The same can be achieved either by appropriate communication between the call controllers and the applications or by arranging for the applications to check the IP address status before activating any stand-by connection. It will be appreciated that standard API calls are available to check the status of an IP address.

Upon the death of a process, all file descriptors associated with that process will be closed. As the replicated active connections were not set to terminate the connection with a peer in accordance with state 706, the TCP layer 318 will not signal to the end points that the connection has been closed.

A monitoring process is provided which monitors the state of all highly available processes. The monitoring process detects the failure of the active host and provides an indication of that failure to the stand-by gatekeeper host. Therefore, concurrently, the stand-by gatekeeper host 304, which has been notified of the failure of the currently active gatekeeper host 302 by the monitoring process waits until the replicated IP address has been activated. Once a replicated IP address has been activated, the corresponding stand-by connections are activated as listening connections. After activation, the connections will remain in state 702 until a new stand-by system is restarted and synchronised. The new stand-by system may be a new process running on the old gatekeeper host 302 or may represent a re-boot of the old gatekeeper host 302. This process is illustrated in FIG. 9( a). In a preferred embodiment the processes shown in FIG. 9( a) take place while the gatekeeper host 304 or the newly active application 344 is in the activating state 610 as shown in FIG. 6.

When a stand-by socket goes active, the TCP layer 320 determines whether or not it is still in synchronisation with its TCP peer 318. If the old active TCP connection, prior to switch-over, had received data since the last synchronisation point, the stand-by TCP layer 320 will be out of synchronisation. Synchronisation is undertaken as part of the TCP stack and is a part of the TCP protocol. A determination of whether or not data has been received since the last synchronisation point is made every time a new message is received. In such a case, the current TCP connection is lost as are the associated calls, which, in practice, amounts to a mere 1% of all calls.

In the case of a manual switch-over, that is, a switch-over that was not provoked by the death of a process, for example, in the case of preventative maintenance or to allow hardware and/or software upgrades, the active application 342 or active call controller 314 deactivates all of its connections and assumes a stand-by status, while the stand-by application 344 and stand-by call controller 316 activate all associated connections and assume the roll of the active gatekeeper. Such a manual switch-over is schematically illustrated in FIG. 9( b). In the preferred embodiment, this process takes place during the stopping state 608 as shown in FIG. 6.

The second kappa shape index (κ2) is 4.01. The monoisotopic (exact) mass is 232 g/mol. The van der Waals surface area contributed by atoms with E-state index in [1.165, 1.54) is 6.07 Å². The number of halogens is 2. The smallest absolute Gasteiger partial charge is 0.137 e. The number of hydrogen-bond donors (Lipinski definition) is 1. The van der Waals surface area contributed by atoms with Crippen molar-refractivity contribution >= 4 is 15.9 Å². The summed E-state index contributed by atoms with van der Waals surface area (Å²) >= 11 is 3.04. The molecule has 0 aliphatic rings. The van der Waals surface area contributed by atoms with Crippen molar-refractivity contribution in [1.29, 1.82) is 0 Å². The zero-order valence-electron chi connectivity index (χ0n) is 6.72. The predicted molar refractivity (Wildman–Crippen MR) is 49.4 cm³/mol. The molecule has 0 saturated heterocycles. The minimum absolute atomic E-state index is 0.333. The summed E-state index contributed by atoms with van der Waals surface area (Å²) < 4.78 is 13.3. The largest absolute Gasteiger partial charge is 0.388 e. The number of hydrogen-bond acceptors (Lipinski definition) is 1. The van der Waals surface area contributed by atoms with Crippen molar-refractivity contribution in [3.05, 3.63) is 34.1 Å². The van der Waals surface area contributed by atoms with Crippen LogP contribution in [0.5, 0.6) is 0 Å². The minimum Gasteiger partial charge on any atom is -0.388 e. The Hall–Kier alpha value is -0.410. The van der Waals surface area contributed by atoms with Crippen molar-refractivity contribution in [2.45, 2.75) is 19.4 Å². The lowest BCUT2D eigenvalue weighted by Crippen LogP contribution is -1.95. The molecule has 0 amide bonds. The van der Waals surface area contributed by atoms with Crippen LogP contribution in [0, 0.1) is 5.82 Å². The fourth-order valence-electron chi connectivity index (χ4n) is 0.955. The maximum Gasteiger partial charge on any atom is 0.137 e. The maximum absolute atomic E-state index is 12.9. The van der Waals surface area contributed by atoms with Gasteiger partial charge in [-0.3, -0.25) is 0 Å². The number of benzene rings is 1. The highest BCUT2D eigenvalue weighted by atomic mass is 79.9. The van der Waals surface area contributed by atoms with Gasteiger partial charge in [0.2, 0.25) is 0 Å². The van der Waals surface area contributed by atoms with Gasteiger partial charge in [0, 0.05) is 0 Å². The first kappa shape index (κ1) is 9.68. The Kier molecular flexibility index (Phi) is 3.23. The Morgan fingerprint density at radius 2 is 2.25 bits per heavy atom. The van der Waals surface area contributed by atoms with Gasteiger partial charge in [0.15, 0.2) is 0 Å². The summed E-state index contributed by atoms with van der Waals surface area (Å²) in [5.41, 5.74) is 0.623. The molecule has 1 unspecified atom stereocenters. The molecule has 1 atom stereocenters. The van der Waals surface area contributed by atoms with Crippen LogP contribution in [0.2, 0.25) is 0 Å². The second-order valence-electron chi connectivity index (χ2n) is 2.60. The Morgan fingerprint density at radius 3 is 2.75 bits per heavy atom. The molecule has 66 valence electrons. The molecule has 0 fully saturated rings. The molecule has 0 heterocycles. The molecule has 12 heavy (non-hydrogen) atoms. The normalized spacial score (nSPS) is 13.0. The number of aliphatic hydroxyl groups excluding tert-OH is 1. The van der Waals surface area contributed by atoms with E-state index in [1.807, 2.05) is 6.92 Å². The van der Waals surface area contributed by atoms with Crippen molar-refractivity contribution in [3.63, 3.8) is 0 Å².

It will be appreciated by one skilled in the art that sockets which are required to perform a listening function do not need to be preserved as they do not form part of an active connection. To accommodate listening sockets established by the active application 342 or the active call controller 314, the stand-by process application 344 can adopt at least one of two strategies. Firstly, the stand-by application 344 can re-create the listening socket when it switches to an active process state. This re-creation can be achieved by executing the socket function sequence: sockets( ), bind( ), listen( ) and accept( ). Generally, this approach is considered to be the safest and simplest. Alternatively, however, the stand-by process could create a listen socket and bind the newly created listen socket to any IP address (IP address=INADDR_ANY) and a specified port number. It will be appreciated that this approach would save the steps of re-creating the listening socket. However, the stand-by process would then have to handle the possibility of connection requests when it is still in stand-by mode for an IP address active on the other Gatekeeper 302.